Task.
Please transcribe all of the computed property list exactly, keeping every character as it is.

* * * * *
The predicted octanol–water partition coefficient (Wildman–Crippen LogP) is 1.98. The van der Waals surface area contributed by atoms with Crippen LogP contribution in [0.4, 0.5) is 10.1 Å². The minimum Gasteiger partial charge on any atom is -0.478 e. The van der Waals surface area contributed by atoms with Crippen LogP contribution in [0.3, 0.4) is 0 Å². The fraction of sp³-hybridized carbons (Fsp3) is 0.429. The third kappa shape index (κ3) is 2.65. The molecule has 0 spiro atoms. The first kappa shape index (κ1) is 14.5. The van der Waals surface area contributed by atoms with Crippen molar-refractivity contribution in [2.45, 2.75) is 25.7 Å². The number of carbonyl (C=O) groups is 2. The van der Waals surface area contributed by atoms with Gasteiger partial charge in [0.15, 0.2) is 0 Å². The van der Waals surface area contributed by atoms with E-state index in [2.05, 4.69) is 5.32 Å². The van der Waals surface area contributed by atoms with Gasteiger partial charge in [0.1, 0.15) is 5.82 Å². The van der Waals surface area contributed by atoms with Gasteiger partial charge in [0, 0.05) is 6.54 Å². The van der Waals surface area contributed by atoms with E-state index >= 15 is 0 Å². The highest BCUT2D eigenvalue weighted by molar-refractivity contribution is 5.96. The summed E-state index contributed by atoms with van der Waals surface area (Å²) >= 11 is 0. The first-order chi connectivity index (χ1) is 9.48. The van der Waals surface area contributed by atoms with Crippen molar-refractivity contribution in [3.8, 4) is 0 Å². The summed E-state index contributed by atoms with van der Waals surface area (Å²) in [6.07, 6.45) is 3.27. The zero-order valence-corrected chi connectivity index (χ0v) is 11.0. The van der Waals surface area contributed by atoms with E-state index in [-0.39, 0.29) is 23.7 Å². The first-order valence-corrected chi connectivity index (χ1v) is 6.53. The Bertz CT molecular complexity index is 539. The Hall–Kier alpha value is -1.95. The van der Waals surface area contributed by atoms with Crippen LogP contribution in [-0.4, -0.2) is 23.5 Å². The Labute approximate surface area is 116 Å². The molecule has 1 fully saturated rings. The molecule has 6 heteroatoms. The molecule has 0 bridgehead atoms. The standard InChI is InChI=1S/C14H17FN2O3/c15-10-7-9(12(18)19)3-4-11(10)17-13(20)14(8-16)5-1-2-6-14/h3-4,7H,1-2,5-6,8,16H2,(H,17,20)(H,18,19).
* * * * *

The predicted octanol–water partition coefficient (Wildman–Crippen LogP) is 1.98. The van der Waals surface area contributed by atoms with Crippen LogP contribution in [0.4, 0.5) is 10.1 Å². The minimum Gasteiger partial charge on any atom is -0.478 e. The van der Waals surface area contributed by atoms with Crippen LogP contribution in [0.3, 0.4) is 0 Å². The fraction of sp³-hybridized carbons (Fsp3) is 0.429. The third kappa shape index (κ3) is 2.65. The molecule has 0 spiro atoms. The first kappa shape index (κ1) is 14.5. The van der Waals surface area contributed by atoms with Crippen molar-refractivity contribution in [2.45, 2.75) is 25.7 Å². The number of carbonyl (C=O) groups is 2. The van der Waals surface area contributed by atoms with Gasteiger partial charge in [0.15, 0.2) is 0 Å². The van der Waals surface area contributed by atoms with E-state index in [2.05, 4.69) is 5.32 Å². The van der Waals surface area contributed by atoms with Gasteiger partial charge in [0.1, 0.15) is 5.82 Å². The van der Waals surface area contributed by atoms with Gasteiger partial charge in [0, 0.05) is 6.54 Å². The van der Waals surface area contributed by atoms with E-state index >= 15 is 0 Å². The highest BCUT2D eigenvalue weighted by molar-refractivity contribution is 5.96. The summed E-state index contributed by atoms with van der Waals surface area (Å²) >= 11 is 0. The first-order chi connectivity index (χ1) is 9.48. The van der Waals surface area contributed by atoms with Crippen molar-refractivity contribution in [3.8, 4) is 0 Å². The summed E-state index contributed by atoms with van der Waals surface area (Å²) in [6.07, 6.45) is 3.27. The zero-order valence-corrected chi connectivity index (χ0v) is 11.0. The van der Waals surface area contributed by atoms with E-state index in [-0.39, 0.29) is 23.7 Å². The first-order valence-corrected chi connectivity index (χ1v) is 6.53. The Bertz CT molecular complexity index is 539. The Hall–Kier alpha value is -1.95. The van der Waals surface area contributed by atoms with Crippen LogP contribution in [-0.4, -0.2) is 23.5 Å². The Labute approximate surface area is 116 Å². The molecule has 1 fully saturated rings. The molecule has 6 heteroatoms. The molecule has 0 bridgehead atoms. The standard InChI is InChI=1S/C14H17FN2O3/c15-10-7-9(12(18)19)3-4-11(10)17-13(20)14(8-16)5-1-2-6-14/h3-4,7H,1-2,5-6,8,16H2,(H,17,20)(H,18,19).